Sir Alec Guinness walked off a set wearing a cassock and a little boy came up to him and took his hand crying "Mon pere, mon pere!"

Yesterday I went shopping in a local supermarket. I happened to be wearing the cassock. Pope Francis had departed from the US that morning.

There is a transgender person who works in the store. I have got to know this person over the past few months. They always say hello and stop for a chat. Yesterday, this person put their arm around me and said what a wonderful person Pope Francis is. If ever this person felt alienated by the Church - and I have no reason to know one way or the other - they certainly feel at home in the company of a catholic priest.

At the checkout, I had a reasonably full cart. A man with a budgie on his shoulder had just a couple of items so I let him pass. He commented: Pope Francis is teaching you guys well! And spoke about how pleased he was that the Pope joined folk in a homeless shelter rather than join the White House banquet.

Pope Francis' visit has created a groundswell of good will. The best service we can do to our fellow citizen is to provide joyful, humble but unabashed witness to our respective states in life: priest, religious, lay person. The Church must be visible at the peripheries - which are just a short walk from home.

Monday, September 28, 2015

Dorothy Day and what the laity need from a priest

I am only now learning about the great Catholic social activist Dorothy Day. From the little I have read about her - I am just over half way through her autobiography "The Long Loneliness" - she must be a saint.

She made a choice between God and her common law husband. She chose baptism for their daughter even though she knew her husband would not support this. She chose entry into the Catholic Church even though she knew this mean the end of this common law partnership. Preferring God in everything appears to be what she came to learn was paramount.

In the midst of the "Long Loneliness" she was experiencing even while her life "was too full" she writes:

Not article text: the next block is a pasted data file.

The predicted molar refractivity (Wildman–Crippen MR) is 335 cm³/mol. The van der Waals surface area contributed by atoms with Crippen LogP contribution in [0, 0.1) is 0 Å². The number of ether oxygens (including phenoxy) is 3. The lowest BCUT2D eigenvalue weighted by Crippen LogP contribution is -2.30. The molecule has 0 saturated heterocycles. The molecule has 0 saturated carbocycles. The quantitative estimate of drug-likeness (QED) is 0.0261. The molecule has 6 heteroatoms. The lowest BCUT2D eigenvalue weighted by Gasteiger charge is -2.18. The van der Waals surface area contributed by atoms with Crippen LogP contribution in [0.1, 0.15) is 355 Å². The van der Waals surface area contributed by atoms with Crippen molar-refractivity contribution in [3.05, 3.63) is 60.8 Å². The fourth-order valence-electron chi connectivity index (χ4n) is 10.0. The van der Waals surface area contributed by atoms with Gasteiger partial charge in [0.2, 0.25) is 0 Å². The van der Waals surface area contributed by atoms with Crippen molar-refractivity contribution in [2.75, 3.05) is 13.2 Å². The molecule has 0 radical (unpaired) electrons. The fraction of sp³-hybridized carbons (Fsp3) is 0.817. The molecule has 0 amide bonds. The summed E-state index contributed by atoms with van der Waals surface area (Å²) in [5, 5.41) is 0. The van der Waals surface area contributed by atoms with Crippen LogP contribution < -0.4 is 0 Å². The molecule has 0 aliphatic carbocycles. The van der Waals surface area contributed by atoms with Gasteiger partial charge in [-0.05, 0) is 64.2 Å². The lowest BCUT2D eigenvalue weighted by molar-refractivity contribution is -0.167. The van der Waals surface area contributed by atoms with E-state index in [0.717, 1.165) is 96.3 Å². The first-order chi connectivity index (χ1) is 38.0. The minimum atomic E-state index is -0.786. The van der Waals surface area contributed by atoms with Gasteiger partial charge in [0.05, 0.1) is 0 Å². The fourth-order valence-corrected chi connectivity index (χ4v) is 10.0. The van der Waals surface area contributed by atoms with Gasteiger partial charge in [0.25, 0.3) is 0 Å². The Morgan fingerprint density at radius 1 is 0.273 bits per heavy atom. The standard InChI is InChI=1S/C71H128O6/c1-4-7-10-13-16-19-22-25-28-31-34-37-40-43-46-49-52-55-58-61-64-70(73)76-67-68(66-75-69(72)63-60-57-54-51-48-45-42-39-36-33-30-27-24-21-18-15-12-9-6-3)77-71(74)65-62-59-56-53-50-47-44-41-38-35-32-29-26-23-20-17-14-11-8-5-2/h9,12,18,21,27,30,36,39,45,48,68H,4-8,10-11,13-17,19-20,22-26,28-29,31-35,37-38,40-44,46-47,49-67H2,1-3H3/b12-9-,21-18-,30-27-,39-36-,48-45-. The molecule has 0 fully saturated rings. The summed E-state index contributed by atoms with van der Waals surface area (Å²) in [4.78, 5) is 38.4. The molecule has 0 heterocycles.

I arose arose early for Mass, and I began to go to daily Communion for the first time in the four years I had been a Catholic. This at the urging of a priest whom I never happened to see, to whom I spoke in the confessional, to whom I confided my struggles from week to week.
Father Zamien was Salesian and was not long afterward sent back to Jugoslavia. He was the kind of priest who gave you spiritual counsel, who recommended spiritual books to read, who advised daily Mass and daily communion and made you know your importance as a child of God. 
In that little church there were two priests who heard confessions every morning before and after Mass, one on either side of the rear of the church. When Father Zamien was no longer there I turned to Father Pelligrini, who even now is still hearing confessions in his stifling little box on the right-hand side of the church of Our Lady, Help of Christians, on East Twelfth Street. On the other side of the church, the windows were open all summer, and your eyes could wander if the sermon was too long (and in Italian), out to the window boxes of the tenements on Avenue A. There were the ever-present petunias, the boxed basil, the tomato plants, and the morning glories climbing up the fire escapes. 
Yes, I was happy that summer. In the evening I went back to the church for Benediction of the Blessed Sacrament. Then in the quiet evening I went hope to read the life of St. Teresa of Avila and her foundations. She charmed me completely.